Call to give Prisons Inspectorate more powers
The below article first appeared on GroundUp.com, 17 February 2017
By Safura Abdool Karim
Poor prison conditions, assaults of prisoners by prison officials and a lack of accountability show the need for a more independent prisons inspectorate, says Sonke Gender Justice in papers before the Constitutional Court.
In an application filed on its behalf by Lawyers for Human Rights, Sonke says that the Judicial Inspectorate for Correctional Services (JICS) has failed to fulfil its constitutional purpose, and that the lack of independent oversight of prisons has allowed prison officials to violate the constitutional rights of prisoners with impunity.
Sonke says the provisions of the Correctional Services Act, 1998, which establish the inspectorate, are unconstitutional because these provisions do not create a sufficiently independent inspectorate.
The chief responsibility of the inspectorate is to report to Parliament annually on the conditions and treatment of prisoners and on any corrupt or dishonest practices in prisons.
But Sonke argues that the inspectorate’s constitutional mandate is not just to report but also to hold government accountable for violations, and that the inspectorate lacks the structural and financial independence, and the legal powers, needed for this.
The head of the inspectorate, referred to as the Inspecting Judge, is a retired judge who is appointed by the President. The current Inspecting Judge is former Constitutional Court Justice Johann van der Westhuizen. The Inspecting Judge has to report on conditions but the task of inspecting prisons largely falls to Independent Correctional Centre Visitors.
These visitors are responsible for recording and monitoring complaints from inmates and their resolution through the internal hierarchy of each prison. Visitors have unique access to prisons and to prison records and documents. However, Sonke argues, that the purpose of this access has been restricted to reporting and inspecting. No one in the inspectorate, including the Inspecting Judge, has the power to take disciplinary action or to make binding recommendations. In addition, the Inspecting Judge is not empowered to report offences or corruption to another body, such as the National Prosecuting Authority, for further investigation and action.
This is different from other institutions like the office of the Public Protector, and the Human Rights Commission, which are independent of government and able to take remedial steps following any investigations they conduct.
Sonke also points to problems with the independence of the inspectorate. The CEO of the inspectorate, responsible for finance and administration, is appointed by the National Commissioner of Correctional Services and is accountable to the Commissioner, not to the Inspecting Judge. Independent Correctional Centre Visitors are appointed by the CEO. In addition, the inspectorate is entirely funded by – and therefore reliant on – the Department of Correctional Services.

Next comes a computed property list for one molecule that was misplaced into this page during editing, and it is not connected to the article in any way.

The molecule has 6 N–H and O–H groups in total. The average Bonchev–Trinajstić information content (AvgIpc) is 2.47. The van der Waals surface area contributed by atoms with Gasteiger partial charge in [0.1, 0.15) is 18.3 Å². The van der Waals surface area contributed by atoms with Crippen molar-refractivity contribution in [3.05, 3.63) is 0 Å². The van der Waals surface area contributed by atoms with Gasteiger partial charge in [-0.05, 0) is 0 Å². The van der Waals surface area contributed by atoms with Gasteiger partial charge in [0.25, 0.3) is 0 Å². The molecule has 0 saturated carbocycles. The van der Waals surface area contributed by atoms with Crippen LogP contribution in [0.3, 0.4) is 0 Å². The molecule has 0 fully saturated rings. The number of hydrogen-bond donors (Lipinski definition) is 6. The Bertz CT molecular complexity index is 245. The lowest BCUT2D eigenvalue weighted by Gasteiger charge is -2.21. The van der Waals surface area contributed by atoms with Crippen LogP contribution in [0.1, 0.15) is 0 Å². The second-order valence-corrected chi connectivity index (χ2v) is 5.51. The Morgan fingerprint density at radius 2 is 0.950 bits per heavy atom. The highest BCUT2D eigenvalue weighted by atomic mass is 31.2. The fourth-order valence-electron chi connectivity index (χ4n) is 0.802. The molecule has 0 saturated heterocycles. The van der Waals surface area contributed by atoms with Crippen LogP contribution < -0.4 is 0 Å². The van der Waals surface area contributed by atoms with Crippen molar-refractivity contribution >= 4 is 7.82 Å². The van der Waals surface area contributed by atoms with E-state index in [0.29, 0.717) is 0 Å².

Sonke is arguing that the current structure of the JICS falls short of requirements for independence set down in a previous ruling by the Constitutional Court.
The court papers list difficulties the inspectorate has faced as a result of its lack of financial independence and reliance on the Department of Correctional Services for funding. This point is driven home by the table below (taken from Sonke’s founding affidavit) which compares funding of the Public Protector and Human Rights Commission to that of the inspectorate.
JICS operates on a budget that is a fraction of that of other Chapter 9 Institutions but is required to meet the same kind of constitutional mandate.
However, this is only part of the picture. Sonke’s affidavit contains statistics on the number of assaults of prisoners by guards and resulting convictions, as presented to Parliament by the Minister of Justice and Correctional Services.
|Year||Reported Assaults||Convictions||% Convicted|
Sonke argues that these figures indicate the inspectorate’s failure to fulfil its constitutional purpose. This is, at least partly, because the inspectorate has to rely on co-operation from the Department of Correctional Services, since it does not have the power to take disciplinary steps.
The facts of this application show that the need for an independent inspectorate is not merely theoretical. Prisoners within the South African correctional system are particularly vulnerable. As Sonke argues in its papers, prisons are “closed worlds” and require effective independent oversight so that the government’s obligations under the Constitution – and international law – are met.
Failure to provide sufficiently independent oversight of prisons has allowed prison officials to violate the constitutional rights of prisoners with impunity.
The Minister of Justice and Correctional Services, the Minister of Finance, the Commissioner and the Inspecting Judge all intend to oppose the application. Sonke has given them additional time, until February 28, to file their papers. A court date for the hearing has not yet been set.